injuries they sustained in the accident. But they did not
present any expert testimony to show that, because of a
defect with their helmets, their injuries were worse than
they otherwise would have experienced in such a severe
motorcycle crash. This omission, the district court
concluded, was fatal to their claims because "a lay
juror would not be able to distinguish between the injuries
caused by the motorcycle accident and the enhanced injuries
caused by the alleged defect in the helmets without engaging
conclusion, the district court reasoned, found support in the
fact that the helmet defendants offered their own medical
expert, who opined that the Timms' injuries were the type
he would expect following such a serious motorcycle accident,
even if they had been wearing helmets that complied with all
safety standards. The court accordingly entered summary
judgment in favor of the helmet defendants on the Timms'
manufacturing and design defect claims. The court also
entered judgment for the defendants on the Timms' claims
alleging negligent recall and failure to comply with federal
safety standards, concluding that the Indiana Products
Liability Act permits neither claim.
to the allegations against Harley-Davidson and Goodyear, the
Timms asserted that the motorcycle's rear tire (a Dunlop
D4O2 tire) was defective and unreasonably dangerous because,
following a puncture, it allowed for both excessive air
leakage and the tire to unseat-or come free-from its rim.
These defects, they maintained, caused Mr. Timm to lose
control of the motorcycle and crash. The Timms further
alleged that the motorcycle itself was defectively designed
because it lacked a tire pressure monitoring system, which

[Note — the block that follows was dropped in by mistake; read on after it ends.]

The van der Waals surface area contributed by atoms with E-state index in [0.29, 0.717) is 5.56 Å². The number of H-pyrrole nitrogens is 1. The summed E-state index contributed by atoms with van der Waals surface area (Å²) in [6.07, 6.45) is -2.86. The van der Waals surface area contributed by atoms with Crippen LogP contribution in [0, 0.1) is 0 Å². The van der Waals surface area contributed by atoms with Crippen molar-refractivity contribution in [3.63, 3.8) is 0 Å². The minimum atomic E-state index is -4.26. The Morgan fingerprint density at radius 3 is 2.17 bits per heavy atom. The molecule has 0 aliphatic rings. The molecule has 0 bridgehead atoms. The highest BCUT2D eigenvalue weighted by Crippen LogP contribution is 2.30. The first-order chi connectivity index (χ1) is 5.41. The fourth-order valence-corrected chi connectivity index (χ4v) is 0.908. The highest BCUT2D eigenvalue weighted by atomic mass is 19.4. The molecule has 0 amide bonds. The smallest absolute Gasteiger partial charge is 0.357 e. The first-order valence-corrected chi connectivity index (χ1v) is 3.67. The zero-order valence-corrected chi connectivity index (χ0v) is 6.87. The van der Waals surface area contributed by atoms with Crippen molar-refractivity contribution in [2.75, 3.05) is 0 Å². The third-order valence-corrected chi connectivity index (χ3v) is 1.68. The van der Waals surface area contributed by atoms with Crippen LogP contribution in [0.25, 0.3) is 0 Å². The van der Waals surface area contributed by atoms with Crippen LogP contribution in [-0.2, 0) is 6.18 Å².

would have alerted Donald to the sudden loss of air in the
tire before he lost control. To support these claims, the
Timms proposed two experts: William Woehrle, a tire
specialist, and Dr. Daniel Lee, an accident
reconstructionist. In his report, Woehrle opined on how and
when the tire became unseated from the rim and the need for a
tire pressure monitoring system. Dr. Lee likewise sought to
testify about the ultimate cause of the accident and to share
his opinion that every motorcycle should be equipped with a
tire pressure monitoring system.
and Goodyear filed motions to exclude Woehrle's and
Lee's opinions, arguing they lacked the reliability
required by Federal Rule of Evidence 702 and Daubert v.
Merrell Dow Pharmaceuticals, Inc., 509 U.S. 579 (1993).
Following a hearing, the district court agreed. The court
concluded that Woehrle's opinion that manufacturing
defects caused the tire to unseat from the rim upon being
punctured "appear[ed] to be based on nothing more than
his subjective belief and unsupported speculation/' and
thus "fail[ed] to adhere to any of the Daubert
guideposts." The court also excluded Woehrle's
opinion on the tire pressure monitoring system, reasoning
that while Woehrle had expertise with respect to tires, he
lacked qualifications related to motorcycles more generally.
The district court judge also determined that Woehrle's
opinions failed to comport with Rule 702 "because they
[were] not based on scientifically valid methodologies."
court similarly excluded Dr. Lee's testimony, finding
that he lacked tire-related qualifications, and, in any
event, his methodology with respect to both the tire defects
and the tire pressure ...